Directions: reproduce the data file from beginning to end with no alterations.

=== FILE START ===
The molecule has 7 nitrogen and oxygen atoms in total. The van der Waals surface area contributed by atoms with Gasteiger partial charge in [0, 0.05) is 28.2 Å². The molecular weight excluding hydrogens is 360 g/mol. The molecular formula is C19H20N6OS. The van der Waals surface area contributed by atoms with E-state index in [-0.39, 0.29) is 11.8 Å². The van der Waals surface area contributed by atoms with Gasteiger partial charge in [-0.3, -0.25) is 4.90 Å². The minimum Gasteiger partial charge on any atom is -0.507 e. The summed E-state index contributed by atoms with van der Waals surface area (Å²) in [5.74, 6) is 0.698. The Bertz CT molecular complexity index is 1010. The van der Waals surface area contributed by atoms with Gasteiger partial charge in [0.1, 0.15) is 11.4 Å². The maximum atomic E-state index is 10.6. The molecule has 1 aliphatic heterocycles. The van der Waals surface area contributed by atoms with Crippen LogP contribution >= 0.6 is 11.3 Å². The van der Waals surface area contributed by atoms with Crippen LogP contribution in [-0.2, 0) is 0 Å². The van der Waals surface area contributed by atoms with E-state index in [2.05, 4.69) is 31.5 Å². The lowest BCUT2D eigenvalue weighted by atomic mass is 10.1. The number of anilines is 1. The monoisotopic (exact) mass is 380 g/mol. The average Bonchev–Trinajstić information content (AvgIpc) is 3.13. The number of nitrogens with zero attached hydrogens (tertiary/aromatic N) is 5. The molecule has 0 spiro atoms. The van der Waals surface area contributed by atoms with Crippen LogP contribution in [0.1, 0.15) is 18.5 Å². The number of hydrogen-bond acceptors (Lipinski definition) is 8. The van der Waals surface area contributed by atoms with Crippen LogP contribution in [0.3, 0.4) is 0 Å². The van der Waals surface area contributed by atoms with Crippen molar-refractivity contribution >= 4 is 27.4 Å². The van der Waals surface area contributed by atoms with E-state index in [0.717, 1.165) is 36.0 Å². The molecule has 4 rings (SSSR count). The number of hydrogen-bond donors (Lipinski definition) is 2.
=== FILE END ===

The molecule has 7 nitrogen and oxygen atoms in total. The van der Waals surface area contributed by atoms with Gasteiger partial charge in [0, 0.05) is 28.2 Å². The molecular weight excluding hydrogens is 360 g/mol. The molecular formula is C19H20N6OS. The van der Waals surface area contributed by atoms with E-state index in [-0.39, 0.29) is 11.8 Å². The van der Waals surface area contributed by atoms with Gasteiger partial charge in [-0.3, -0.25) is 4.90 Å². The minimum Gasteiger partial charge on any atom is -0.507 e. The summed E-state index contributed by atoms with van der Waals surface area (Å²) in [5.74, 6) is 0.698. The Bertz CT molecular complexity index is 1010. The van der Waals surface area contributed by atoms with Gasteiger partial charge in [0.1, 0.15) is 11.4 Å². The maximum atomic E-state index is 10.6. The molecule has 1 aliphatic heterocycles. The van der Waals surface area contributed by atoms with Crippen LogP contribution >= 0.6 is 11.3 Å². The van der Waals surface area contributed by atoms with Crippen LogP contribution in [-0.2, 0) is 0 Å². The van der Waals surface area contributed by atoms with E-state index in [2.05, 4.69) is 31.5 Å². The lowest BCUT2D eigenvalue weighted by atomic mass is 10.1. The number of anilines is 1. The monoisotopic (exact) mass is 380 g/mol. The average Bonchev–Trinajstić information content (AvgIpc) is 3.13. The number of nitrogens with zero attached hydrogens (tertiary/aromatic N) is 5. The molecule has 0 spiro atoms. The van der Waals surface area contributed by atoms with Crippen LogP contribution in [0.1, 0.15) is 18.5 Å². The number of hydrogen-bond acceptors (Lipinski definition) is 8. The van der Waals surface area contributed by atoms with Crippen LogP contribution in [0.3, 0.4) is 0 Å². The van der Waals surface area contributed by atoms with Crippen molar-refractivity contribution >= 4 is 27.4 Å². The van der Waals surface area contributed by atoms with E-state index in [0.717, 1.165) is 36.0 Å². The molecule has 4 rings (SSSR count). The number of hydrogen-bond donors (Lipinski definition) is 2.